Soil loosening. Requirements, implements and techniques


Cereals & Oilseeds
Project code:
01 January 2001 - 01 January 2001
AHDB Cereals & Oilseeds.
Project leader:
Gordon Spoor and Richard J Godwin Department of Engineering for Agriculture, Silsoe College, SILSOE, Bedford MK454DT



About this project


This review aims to improve the efficiency of soil loosening operations by presenting to the practitioner, in a readily usable form, information on the many factors which influence the success of these operations.

Background information is provided on the soil conditions required to ensure that all the factors influencing effective crop production are met, namely the needs of the crop and mechanisation operations. Crops need appropriate levels of heat, air, water and nutrients, which can be satisfied with air filled pores of the correct diameter, through which the roots can develop. Achieving these conditions requires good soil structure and drainage. Tractor access, support and traction can best be met by strong compact soils, where water drains from the wheelings. To best meet crop and mechanization requirements, a well structured soil condition is needed comprising a network of continuous drainable pores, in a soil that is not too compact.

Compaction resulting from prolonged wetting, high vehicle loads or wheel slip, or a combination of these factors, causes the essential larger drainable pores to disappear first and if very severe the structural aggregates to break down. Loosening in these situations can create larger fissures to replace the lost drainable pores enabling water, air and root movement to be re-established. Loosening will only be beneficial to the crop and to the timeliness of operations if a soil compaction problem actually exists and providing there is good sub-surface drainage. Loosening in the absence of these criteria may make conditions worse and excessive loosening should also be avoided, since this not only wastes energy but is detrimental to the support of equipment and traction.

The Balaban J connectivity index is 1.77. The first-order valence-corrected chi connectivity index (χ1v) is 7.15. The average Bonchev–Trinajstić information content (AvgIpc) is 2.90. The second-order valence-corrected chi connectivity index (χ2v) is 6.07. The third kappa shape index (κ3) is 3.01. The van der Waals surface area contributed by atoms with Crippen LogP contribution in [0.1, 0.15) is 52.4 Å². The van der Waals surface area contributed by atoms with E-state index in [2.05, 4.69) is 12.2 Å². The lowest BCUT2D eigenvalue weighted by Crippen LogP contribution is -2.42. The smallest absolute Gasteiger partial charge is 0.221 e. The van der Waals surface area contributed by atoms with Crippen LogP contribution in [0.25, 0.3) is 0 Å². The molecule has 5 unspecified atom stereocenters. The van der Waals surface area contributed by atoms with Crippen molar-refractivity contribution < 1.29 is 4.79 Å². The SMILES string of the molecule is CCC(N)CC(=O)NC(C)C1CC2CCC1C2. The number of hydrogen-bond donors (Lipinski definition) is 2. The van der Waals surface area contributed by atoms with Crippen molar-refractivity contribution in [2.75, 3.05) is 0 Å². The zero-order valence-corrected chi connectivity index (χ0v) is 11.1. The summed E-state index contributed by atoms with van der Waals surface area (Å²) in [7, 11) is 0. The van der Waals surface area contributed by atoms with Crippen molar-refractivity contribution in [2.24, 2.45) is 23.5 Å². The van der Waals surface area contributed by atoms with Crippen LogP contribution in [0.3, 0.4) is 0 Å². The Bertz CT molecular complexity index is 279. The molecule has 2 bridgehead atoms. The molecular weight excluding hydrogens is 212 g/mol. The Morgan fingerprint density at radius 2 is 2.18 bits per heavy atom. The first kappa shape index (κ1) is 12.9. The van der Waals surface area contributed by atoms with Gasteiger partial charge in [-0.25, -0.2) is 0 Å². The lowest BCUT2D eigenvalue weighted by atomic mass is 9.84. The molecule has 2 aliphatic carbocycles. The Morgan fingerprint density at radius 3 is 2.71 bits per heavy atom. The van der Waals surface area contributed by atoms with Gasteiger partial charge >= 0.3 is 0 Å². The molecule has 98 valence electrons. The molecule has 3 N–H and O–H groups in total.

The results of agronomic experiments assessing soil loosening effects show that positive yield benefits from soil loosening are by no means guaranteed. There have been many situations where the response has been zero and a few where it has been negative. Crop response depends on the severity of the compaction problem, the effectiveness of the loosening operation, the weather pattern in the crop growth period, and the subsequent management practices.

The following guidelines should be considered when contemplating and executing loosening operations:

Check to ensure a real compaction problem exists and its location. If the problem is marginal there is unlikely to be any benefit for loosening, hence only loosen if problem is likely to become rapidly worse. Compaction problems usually taken one of three forms:

Compaction in upper layers - resulting from weak top soils unable to support heavy surface loads.
Pans - discreet layers of dense soil near equipment working depth.
Compaction at depth, often from natural causes such as glacial action.